Illnesses, injuries, and diseases of the brain and nervous system can affect the way a person feels, thinks, and behaves. Symptoms that may call for a neuropsychologist include:

  • memory difficulties
  • mood disturbances
  • learning difficulties
  • nervous system dysfunction

If other doctors can’t identify the cause of a symptom, a neuropsychologist can help determine a diagnosis. If a diagnosis is already known, an assessment can still be helpful.

A neuropsychologist can help determine what impairments you might have and how severe they are. The following are examples of conditions they evaluate and treat:

  • A stroke can affect behaviour, thinking, memory, and other brain functions in obvious or subtle ways. They can perform an evaluation to help determine the degree of stroke impairment.
  • Parkinson’s disease, a progressive disorder, can cause several neurological problems. A neuropsychologist’s exam can provide a baseline to help them determine disease progression and decreased function.
  • Alzheimer’s disease and other types of dementia can interfere with memory, personality, and cognitive abilities. A neuropsychologist can perform an exam to help them identify it in its early stage.
  • Traumatic brain injuries can cause a wide variety of symptoms. A neuropsychologist can help determine how an injury affects functions like reasoning or problem-solving skills.
  • A neuropsychologist can help determine which of the many types of learning disabilities someone has and develop a treatment plan.

Typical neuropsychological procedures

The nervous system is complex. Neuropsychologists use different types of procedures to identify problems and treatment plans. Typical procedures they perform include:

Neuropsychological evaluation

This evaluation is an assessment of how your brain functions. The evaluation will include an interview and questions that will help outline your performance of daily tasks, as well as identify memory issues and mental health concerns. The interview will also cover information on symptoms, medical history, and medications you take.

An evaluation includes different types of standardized tests to measure many areas of brain function, including:

  • memory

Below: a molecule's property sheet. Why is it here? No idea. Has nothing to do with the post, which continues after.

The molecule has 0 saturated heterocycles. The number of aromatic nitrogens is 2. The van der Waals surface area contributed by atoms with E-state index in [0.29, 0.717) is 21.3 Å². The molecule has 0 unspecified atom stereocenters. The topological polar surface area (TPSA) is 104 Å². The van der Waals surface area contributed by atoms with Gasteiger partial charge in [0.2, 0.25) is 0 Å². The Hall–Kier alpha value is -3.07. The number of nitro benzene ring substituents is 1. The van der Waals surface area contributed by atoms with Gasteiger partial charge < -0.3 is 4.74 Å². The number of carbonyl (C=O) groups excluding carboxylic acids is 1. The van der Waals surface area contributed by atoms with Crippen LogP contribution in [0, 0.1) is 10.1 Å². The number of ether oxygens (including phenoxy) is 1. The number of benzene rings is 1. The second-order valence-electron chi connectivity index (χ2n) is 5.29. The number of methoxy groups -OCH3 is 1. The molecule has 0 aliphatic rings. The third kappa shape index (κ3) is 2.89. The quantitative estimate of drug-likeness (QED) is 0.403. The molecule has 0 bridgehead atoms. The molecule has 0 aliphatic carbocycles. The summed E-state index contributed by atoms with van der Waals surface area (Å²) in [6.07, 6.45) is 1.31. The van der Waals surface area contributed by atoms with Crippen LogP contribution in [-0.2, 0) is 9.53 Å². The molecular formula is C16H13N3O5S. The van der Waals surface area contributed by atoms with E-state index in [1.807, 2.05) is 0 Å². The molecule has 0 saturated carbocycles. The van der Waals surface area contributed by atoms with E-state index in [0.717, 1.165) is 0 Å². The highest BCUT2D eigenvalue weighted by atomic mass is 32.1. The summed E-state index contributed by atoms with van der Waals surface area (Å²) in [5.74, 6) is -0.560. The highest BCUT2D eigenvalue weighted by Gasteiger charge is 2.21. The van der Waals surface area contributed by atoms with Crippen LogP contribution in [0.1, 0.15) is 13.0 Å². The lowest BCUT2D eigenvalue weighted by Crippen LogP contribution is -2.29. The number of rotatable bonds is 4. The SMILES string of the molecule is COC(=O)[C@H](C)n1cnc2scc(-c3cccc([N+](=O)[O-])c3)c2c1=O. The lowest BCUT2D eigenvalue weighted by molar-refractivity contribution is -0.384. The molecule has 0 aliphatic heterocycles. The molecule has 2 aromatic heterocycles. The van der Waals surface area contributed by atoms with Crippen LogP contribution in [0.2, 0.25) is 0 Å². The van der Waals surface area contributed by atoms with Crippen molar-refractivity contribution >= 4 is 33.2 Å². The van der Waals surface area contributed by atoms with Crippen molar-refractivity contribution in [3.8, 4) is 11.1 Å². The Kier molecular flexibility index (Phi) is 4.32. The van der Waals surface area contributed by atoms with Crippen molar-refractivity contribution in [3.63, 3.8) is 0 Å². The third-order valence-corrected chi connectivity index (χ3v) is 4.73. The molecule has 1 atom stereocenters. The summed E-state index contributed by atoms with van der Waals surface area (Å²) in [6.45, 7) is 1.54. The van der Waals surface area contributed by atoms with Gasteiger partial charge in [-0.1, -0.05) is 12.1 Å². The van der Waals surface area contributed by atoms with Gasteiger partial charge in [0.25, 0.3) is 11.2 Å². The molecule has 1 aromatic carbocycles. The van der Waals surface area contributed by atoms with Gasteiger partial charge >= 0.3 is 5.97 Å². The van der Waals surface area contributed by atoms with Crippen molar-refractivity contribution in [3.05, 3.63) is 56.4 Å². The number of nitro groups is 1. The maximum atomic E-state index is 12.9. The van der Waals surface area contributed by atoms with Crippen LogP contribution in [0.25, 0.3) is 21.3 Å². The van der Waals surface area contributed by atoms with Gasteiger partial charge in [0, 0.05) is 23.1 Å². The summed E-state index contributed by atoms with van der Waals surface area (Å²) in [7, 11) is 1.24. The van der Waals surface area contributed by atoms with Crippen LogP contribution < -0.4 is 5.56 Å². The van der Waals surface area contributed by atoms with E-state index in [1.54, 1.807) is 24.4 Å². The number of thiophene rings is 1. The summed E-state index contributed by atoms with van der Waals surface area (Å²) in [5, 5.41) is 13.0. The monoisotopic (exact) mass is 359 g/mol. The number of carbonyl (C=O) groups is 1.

• cognitive ability
  • personality
  • problem-solving
  • reasoning
  • emotions
  • personality

Brain scans, such as CT or MRI scans, can also help a neuropsychologist make a diagnosis.

Understanding results

Your neuropsychologist will compare your test results with those of other people with a similar education and age.

Evaluation and test results may help determine the cause of an issue when other methods don’t work. Tests can even help identify mild thinking and memory issues, which may be subtle.

Neuropsychologists help develop a treatment plan by understanding how the brain functions and how that functioning relates to behaviour. Treatment plans may include medication, rehabilitation therapy, or surgery.

Outlook

A neuropsychologist can help diagnose a cognitive, behavioral, or neurological condition. Seeing a neuropsychologist and completing their tests can lead to a deeper understanding of your condition. When other doctors might not be able to diagnose an issue, consider seeing a neuropsychologist.

Counselling

Therapy provides a safe and confidential space for you to talk to a trained professional about your issues and concerns. Your therapist will help you explore your thoughts, feelings and behaviours so you can develop a better understanding of yourself and of others.

A counsellor will not give you their opinions or advice or prescribe medication. They will help you find your own solutions – whether that’s making effective changes in your life or finding ways of coping with your problems.

What happens in counselling

Counselling can take different forms depending on your needs and what type of therapy may be suitable.

Most therapy takes place in planned, regular sessions which last for around 50 minutes. How often you see your therapist and how many appointments you have will depend on your individual circumstances, and will be agreed between you and your therapist.